Paul Krugman, in yet another attempt to assess the rescue plan, raises some interesting issues but demonstrates a serious misunderstanding of a basic and critical point:
Thinking the bailout through
3. The financial system, in its efforts to deleverage, is contracting credit, placing everyone who depends on credit under strain.
4. There’s also, to some extent, a vicious circle of deleveraging: as financial firms try to contract their balance sheets, they drive down the prices of assets, further reducing capital and forcing more deleveraging.
So where in this process does the Temporary Asset Relief Plan offer any, well, relief? The answer is that it possibly offers some respite in stage 4: the Treasury steps in to buy assets that the financial system is trying to sell, thereby hopefully mitigating the downward spiral of asset prices.
But the more I think about this, the more skeptical I get about the extent to which it’s a solution. Problems:
(a) Although the problem starts with mortgage-backed securities, the range of assets whose prices are being driven down by deleveraging is much broader than MBS. So this only cuts off, at most, part of the vicious circle.
(b) Anyway, the vicious circle aspect is only part of the larger problem, and arguably not the most important part. Even without panic asset selling, the financial system would be seriously undercapitalized, causing a credit crunch — and this plan does nothing to address that.
Or I should say, the plan does nothing to address the lack of capital unless the Treasury overpays for assets. And if that’s the real plan, Congress has every right to balk.
His point (a) is well taken. However, point (b) is simply not theoretically accurate.
Firms have capital to support their business activities. If they are undercapitalized they need to either (a) raise more capital or (b) scale back their business activities. By selling $700 billion of troubled assets to the Treasury financial services firms are scaling back (or exiting) a line of business.
Imagine, *hypothetically*, that across the financial services sector these $700 billion of troubled assets were supported by $70 billion of capital, i.e., a 10-1 assets to capital ratio (that is lower than the average leverage across all lines of business but most business lines are less risky and can support higher leverage).
Selling $700 billion of assets to the Treasury reduces the sector's collective balance sheets by $700 billion and frees up $70 billion in capital which then becomes available to support other activities. Will the financial services sector still be undercapitalized after this happens? Maybe, maybe not. But Krugman ought to at least acknowledge the theoretical possibility that the Treasury plan can solve the capital problem by allowing firms to shed assets rather than raise capital. There is no *theoretical* requirement that the Treasury pay premium prices in order to boost the capitalization of the financial services sector to an appropriate level.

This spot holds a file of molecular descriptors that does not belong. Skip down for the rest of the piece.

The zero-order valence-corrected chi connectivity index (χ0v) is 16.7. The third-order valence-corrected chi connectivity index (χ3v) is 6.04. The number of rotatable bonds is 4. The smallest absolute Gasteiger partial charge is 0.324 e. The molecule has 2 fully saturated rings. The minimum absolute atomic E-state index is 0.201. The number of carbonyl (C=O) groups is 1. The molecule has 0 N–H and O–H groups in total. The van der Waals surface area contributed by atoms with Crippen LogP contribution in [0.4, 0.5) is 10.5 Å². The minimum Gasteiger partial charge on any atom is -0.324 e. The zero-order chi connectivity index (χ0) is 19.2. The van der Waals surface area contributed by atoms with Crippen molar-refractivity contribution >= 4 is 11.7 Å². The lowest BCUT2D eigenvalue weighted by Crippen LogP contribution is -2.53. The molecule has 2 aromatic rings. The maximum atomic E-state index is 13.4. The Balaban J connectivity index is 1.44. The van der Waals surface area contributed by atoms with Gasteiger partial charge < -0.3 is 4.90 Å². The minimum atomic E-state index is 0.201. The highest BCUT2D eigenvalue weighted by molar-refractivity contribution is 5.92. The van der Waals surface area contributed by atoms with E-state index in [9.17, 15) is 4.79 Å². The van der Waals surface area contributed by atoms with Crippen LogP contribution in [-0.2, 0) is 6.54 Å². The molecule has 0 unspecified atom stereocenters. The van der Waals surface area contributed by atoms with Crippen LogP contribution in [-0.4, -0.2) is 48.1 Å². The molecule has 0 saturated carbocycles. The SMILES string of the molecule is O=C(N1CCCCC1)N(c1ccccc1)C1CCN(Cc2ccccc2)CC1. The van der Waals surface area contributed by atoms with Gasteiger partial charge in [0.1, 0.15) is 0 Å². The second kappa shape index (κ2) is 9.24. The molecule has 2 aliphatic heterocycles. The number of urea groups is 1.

As to why Krugman is stuck on this point of premium prices, I can only guess.
Let me be clear - as a matter of fact, it is possible that the financial services sector will still be undercapitalized after selling $700 billion of assets. But as a matter of theory, it is also possible that they will have adequate capital after this sale. For Krugman to state as a theoretical certainty that "the plan does nothing to address the lack of capital unless the Treasury overpays for assets" (his emphasis) is simply not accurate. In fact, the plan does something to address the capital problem - it allows firms to de-leverage by shedding assets.
Whether it does enough, I don't know. Given the resources and reporting available to the Treasury, the Fed and the SEC, I suspect they have a reasonably well-informed opinion on this point, and I certainly hope that by the end of the week our also Congressman also have a well-informed opinion. I also hope the reality-based community can formulate their objections to this rescue package on the basis of, well, reality. Heaven knows there is plenty to which one might object.
MORE: Matt Yglesias is bamboozled I see.
KIDDING? Newt Gingrich sees this as an opportunity to restructure out tax code and our national energy policy. All by the end of the week? Geez, maybe Congress could work through the weekend and solve Social Security and health care, too.